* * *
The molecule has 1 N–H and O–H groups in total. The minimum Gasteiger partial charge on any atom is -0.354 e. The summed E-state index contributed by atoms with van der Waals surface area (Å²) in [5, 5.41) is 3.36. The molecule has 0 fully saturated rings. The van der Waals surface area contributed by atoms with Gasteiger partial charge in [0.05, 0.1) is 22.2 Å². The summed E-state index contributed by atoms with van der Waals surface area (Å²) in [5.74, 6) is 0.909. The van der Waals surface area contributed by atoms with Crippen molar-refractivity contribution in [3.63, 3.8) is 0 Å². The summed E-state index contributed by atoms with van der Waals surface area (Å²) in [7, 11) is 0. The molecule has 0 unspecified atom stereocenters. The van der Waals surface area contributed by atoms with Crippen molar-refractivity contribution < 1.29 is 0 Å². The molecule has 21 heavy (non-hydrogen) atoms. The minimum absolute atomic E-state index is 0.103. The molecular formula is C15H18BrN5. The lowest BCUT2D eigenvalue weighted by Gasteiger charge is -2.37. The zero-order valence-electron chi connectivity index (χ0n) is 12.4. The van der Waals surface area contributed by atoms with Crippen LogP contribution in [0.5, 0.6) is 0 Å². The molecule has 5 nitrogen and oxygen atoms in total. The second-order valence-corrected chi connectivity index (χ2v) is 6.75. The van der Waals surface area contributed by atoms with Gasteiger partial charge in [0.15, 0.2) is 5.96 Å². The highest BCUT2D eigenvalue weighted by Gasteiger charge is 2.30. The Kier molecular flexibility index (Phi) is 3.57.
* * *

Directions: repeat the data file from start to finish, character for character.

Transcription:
The molecule has 1 N–H and O–H groups in total. The minimum Gasteiger partial charge on any atom is -0.354 e. The summed E-state index contributed by atoms with van der Waals surface area (Å²) in [5, 5.41) is 3.36. The molecule has 0 fully saturated rings. The van der Waals surface area contributed by atoms with Gasteiger partial charge in [0.05, 0.1) is 22.2 Å². The summed E-state index contributed by atoms with van der Waals surface area (Å²) in [5.74, 6) is 0.909. The van der Waals surface area contributed by atoms with Crippen molar-refractivity contribution in [3.63, 3.8) is 0 Å². The summed E-state index contributed by atoms with van der Waals surface area (Å²) in [7, 11) is 0. The molecule has 0 unspecified atom stereocenters. The van der Waals surface area contributed by atoms with Crippen molar-refractivity contribution < 1.29 is 0 Å². The molecule has 21 heavy (non-hydrogen) atoms. The minimum absolute atomic E-state index is 0.103. The molecular formula is C15H18BrN5. The lowest BCUT2D eigenvalue weighted by Gasteiger charge is -2.37. The zero-order valence-electron chi connectivity index (χ0n) is 12.4. The van der Waals surface area contributed by atoms with Crippen LogP contribution in [0.5, 0.6) is 0 Å². The molecule has 5 nitrogen and oxygen atoms in total. The second-order valence-corrected chi connectivity index (χ2v) is 6.75. The van der Waals surface area contributed by atoms with Gasteiger partial charge in [0.15, 0.2) is 5.96 Å². The highest BCUT2D eigenvalue weighted by Gasteiger charge is 2.30. The Kier molecular flexibility index (Phi) is 3.57.